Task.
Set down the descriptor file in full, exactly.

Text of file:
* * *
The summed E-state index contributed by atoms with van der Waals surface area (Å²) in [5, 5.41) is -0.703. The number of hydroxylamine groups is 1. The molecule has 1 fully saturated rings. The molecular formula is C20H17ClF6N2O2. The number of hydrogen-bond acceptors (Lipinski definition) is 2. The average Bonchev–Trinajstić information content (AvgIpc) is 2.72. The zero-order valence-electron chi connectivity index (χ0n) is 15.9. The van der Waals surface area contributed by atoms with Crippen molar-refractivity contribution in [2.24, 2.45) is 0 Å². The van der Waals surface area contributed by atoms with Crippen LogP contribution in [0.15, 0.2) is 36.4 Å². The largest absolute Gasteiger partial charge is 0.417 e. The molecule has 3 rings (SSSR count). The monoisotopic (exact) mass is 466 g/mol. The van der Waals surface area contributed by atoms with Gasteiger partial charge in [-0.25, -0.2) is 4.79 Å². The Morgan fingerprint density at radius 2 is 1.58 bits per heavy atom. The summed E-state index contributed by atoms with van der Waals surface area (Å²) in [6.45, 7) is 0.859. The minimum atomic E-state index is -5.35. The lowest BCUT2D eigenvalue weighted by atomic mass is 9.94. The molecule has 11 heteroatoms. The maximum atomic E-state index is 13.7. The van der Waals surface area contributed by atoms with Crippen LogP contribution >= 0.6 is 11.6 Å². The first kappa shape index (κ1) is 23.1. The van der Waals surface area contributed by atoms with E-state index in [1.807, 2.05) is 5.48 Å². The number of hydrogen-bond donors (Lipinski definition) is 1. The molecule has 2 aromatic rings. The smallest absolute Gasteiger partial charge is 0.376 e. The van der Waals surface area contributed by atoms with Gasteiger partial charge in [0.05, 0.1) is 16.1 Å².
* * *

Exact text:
The summed E-state index contributed by atoms with van der Waals surface area (Å²) in [5, 5.41) is -0.703. The number of hydroxylamine groups is 1. The molecule has 1 fully saturated rings. The molecular formula is C20H17ClF6N2O2. The number of hydrogen-bond acceptors (Lipinski definition) is 2. The average Bonchev–Trinajstić information content (AvgIpc) is 2.72. The zero-order valence-electron chi connectivity index (χ0n) is 15.9. The van der Waals surface area contributed by atoms with Crippen molar-refractivity contribution in [2.24, 2.45) is 0 Å². The van der Waals surface area contributed by atoms with Crippen LogP contribution in [0.15, 0.2) is 36.4 Å². The largest absolute Gasteiger partial charge is 0.417 e. The molecule has 3 rings (SSSR count). The monoisotopic (exact) mass is 466 g/mol. The van der Waals surface area contributed by atoms with Gasteiger partial charge in [-0.25, -0.2) is 4.79 Å². The Morgan fingerprint density at radius 2 is 1.58 bits per heavy atom. The summed E-state index contributed by atoms with van der Waals surface area (Å²) in [6.45, 7) is 0.859. The minimum atomic E-state index is -5.35. The lowest BCUT2D eigenvalue weighted by atomic mass is 9.94. The molecule has 11 heteroatoms. The maximum atomic E-state index is 13.7. The van der Waals surface area contributed by atoms with Crippen LogP contribution >= 0.6 is 11.6 Å². The first kappa shape index (κ1) is 23.1. The van der Waals surface area contributed by atoms with E-state index in [1.807, 2.05) is 5.48 Å². The number of hydrogen-bond donors (Lipinski definition) is 1. The molecule has 2 aromatic rings. The smallest absolute Gasteiger partial charge is 0.376 e. The van der Waals surface area contributed by atoms with Gasteiger partial charge in [0.05, 0.1) is 16.1 Å².